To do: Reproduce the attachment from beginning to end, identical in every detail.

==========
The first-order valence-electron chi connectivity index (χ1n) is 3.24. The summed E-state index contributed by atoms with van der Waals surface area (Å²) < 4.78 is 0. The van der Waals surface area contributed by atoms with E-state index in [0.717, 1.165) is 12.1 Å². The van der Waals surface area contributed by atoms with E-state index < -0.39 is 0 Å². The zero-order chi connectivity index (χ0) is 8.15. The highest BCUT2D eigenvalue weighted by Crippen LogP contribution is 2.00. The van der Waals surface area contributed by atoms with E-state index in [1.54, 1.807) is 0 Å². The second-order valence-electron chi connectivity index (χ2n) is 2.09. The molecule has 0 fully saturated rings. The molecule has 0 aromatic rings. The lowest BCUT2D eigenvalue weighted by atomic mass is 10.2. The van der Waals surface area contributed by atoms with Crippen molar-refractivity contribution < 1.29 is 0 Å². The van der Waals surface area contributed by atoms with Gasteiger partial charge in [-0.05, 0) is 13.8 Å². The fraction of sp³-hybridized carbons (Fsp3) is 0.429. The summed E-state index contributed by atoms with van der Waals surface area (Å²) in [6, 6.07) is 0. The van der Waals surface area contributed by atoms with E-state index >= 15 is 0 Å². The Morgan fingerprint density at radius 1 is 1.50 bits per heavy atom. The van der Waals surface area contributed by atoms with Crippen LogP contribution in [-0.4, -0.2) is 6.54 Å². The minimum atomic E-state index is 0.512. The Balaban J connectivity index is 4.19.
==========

The first-order valence-electron chi connectivity index (χ1n) is 3.24. The summed E-state index contributed by atoms with van der Waals surface area (Å²) < 4.78 is 0. The van der Waals surface area contributed by atoms with E-state index in [0.717, 1.165) is 12.1 Å². The van der Waals surface area contributed by atoms with E-state index < -0.39 is 0 Å². The zero-order chi connectivity index (χ0) is 8.15. The highest BCUT2D eigenvalue weighted by Crippen LogP contribution is 2.00. The van der Waals surface area contributed by atoms with E-state index in [1.54, 1.807) is 0 Å². The second-order valence-electron chi connectivity index (χ2n) is 2.09. The molecule has 0 fully saturated rings. The molecule has 0 aromatic rings. The lowest BCUT2D eigenvalue weighted by atomic mass is 10.2. The van der Waals surface area contributed by atoms with Crippen molar-refractivity contribution < 1.29 is 0 Å². The van der Waals surface area contributed by atoms with Gasteiger partial charge in [-0.05, 0) is 13.8 Å². The fraction of sp³-hybridized carbons (Fsp3) is 0.429. The summed E-state index contributed by atoms with van der Waals surface area (Å²) in [6, 6.07) is 0. The van der Waals surface area contributed by atoms with E-state index >= 15 is 0 Å². The Morgan fingerprint density at radius 1 is 1.50 bits per heavy atom. The van der Waals surface area contributed by atoms with Crippen LogP contribution in [-0.4, -0.2) is 6.54 Å². The minimum atomic E-state index is 0.512. The Balaban J connectivity index is 4.19.